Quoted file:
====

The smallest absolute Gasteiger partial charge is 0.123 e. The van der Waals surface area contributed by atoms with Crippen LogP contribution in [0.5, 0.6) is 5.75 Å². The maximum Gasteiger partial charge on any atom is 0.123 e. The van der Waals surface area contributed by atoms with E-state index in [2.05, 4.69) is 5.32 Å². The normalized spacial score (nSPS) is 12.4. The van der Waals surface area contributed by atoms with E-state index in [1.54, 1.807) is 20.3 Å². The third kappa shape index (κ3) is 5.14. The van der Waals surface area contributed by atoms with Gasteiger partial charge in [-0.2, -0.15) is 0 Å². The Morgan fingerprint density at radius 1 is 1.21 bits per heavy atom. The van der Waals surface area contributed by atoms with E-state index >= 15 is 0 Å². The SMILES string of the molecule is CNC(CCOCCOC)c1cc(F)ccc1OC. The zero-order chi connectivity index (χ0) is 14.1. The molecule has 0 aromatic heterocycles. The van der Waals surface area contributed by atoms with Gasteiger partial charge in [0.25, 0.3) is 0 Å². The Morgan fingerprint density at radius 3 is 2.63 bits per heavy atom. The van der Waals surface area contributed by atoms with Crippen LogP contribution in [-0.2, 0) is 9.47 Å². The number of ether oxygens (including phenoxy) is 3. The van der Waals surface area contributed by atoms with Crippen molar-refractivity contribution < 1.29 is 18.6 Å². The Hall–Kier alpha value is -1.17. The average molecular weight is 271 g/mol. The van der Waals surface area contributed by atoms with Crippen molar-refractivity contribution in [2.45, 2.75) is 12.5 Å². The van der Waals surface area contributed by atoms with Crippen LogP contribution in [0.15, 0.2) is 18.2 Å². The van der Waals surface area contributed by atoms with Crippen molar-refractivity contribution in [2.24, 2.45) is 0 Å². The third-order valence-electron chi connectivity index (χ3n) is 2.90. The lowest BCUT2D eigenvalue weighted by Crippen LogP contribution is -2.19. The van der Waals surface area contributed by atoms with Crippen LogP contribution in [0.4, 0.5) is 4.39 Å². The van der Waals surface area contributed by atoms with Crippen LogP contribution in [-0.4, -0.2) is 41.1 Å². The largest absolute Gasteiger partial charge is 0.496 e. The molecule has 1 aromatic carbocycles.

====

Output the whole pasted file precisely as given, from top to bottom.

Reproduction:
The smallest absolute Gasteiger partial charge is 0.123 e. The van der Waals surface area contributed by atoms with Crippen LogP contribution in [0.5, 0.6) is 5.75 Å². The maximum Gasteiger partial charge on any atom is 0.123 e. The van der Waals surface area contributed by atoms with E-state index in [2.05, 4.69) is 5.32 Å². The normalized spacial score (nSPS) is 12.4. The van der Waals surface area contributed by atoms with E-state index in [1.54, 1.807) is 20.3 Å². The third kappa shape index (κ3) is 5.14. The van der Waals surface area contributed by atoms with Gasteiger partial charge in [-0.2, -0.15) is 0 Å². The Morgan fingerprint density at radius 1 is 1.21 bits per heavy atom. The van der Waals surface area contributed by atoms with E-state index >= 15 is 0 Å². The SMILES string of the molecule is CNC(CCOCCOC)c1cc(F)ccc1OC. The zero-order chi connectivity index (χ0) is 14.1. The molecule has 0 aromatic heterocycles. The van der Waals surface area contributed by atoms with Gasteiger partial charge in [0.25, 0.3) is 0 Å². The Morgan fingerprint density at radius 3 is 2.63 bits per heavy atom. The van der Waals surface area contributed by atoms with Crippen LogP contribution in [-0.2, 0) is 9.47 Å². The number of ether oxygens (including phenoxy) is 3. The van der Waals surface area contributed by atoms with Crippen molar-refractivity contribution < 1.29 is 18.6 Å². The Hall–Kier alpha value is -1.17. The average molecular weight is 271 g/mol. The van der Waals surface area contributed by atoms with Crippen molar-refractivity contribution in [2.45, 2.75) is 12.5 Å². The van der Waals surface area contributed by atoms with Crippen LogP contribution in [0.15, 0.2) is 18.2 Å². The van der Waals surface area contributed by atoms with Crippen molar-refractivity contribution in [2.24, 2.45) is 0 Å². The third-order valence-electron chi connectivity index (χ3n) is 2.90. The lowest BCUT2D eigenvalue weighted by Crippen LogP contribution is -2.19. The van der Waals surface area contributed by atoms with Crippen LogP contribution in [0.4, 0.5) is 4.39 Å². The van der Waals surface area contributed by atoms with Crippen LogP contribution in [-0.4, -0.2) is 41.1 Å². The largest absolute Gasteiger partial charge is 0.496 e. The molecule has 1 aromatic carbocycles.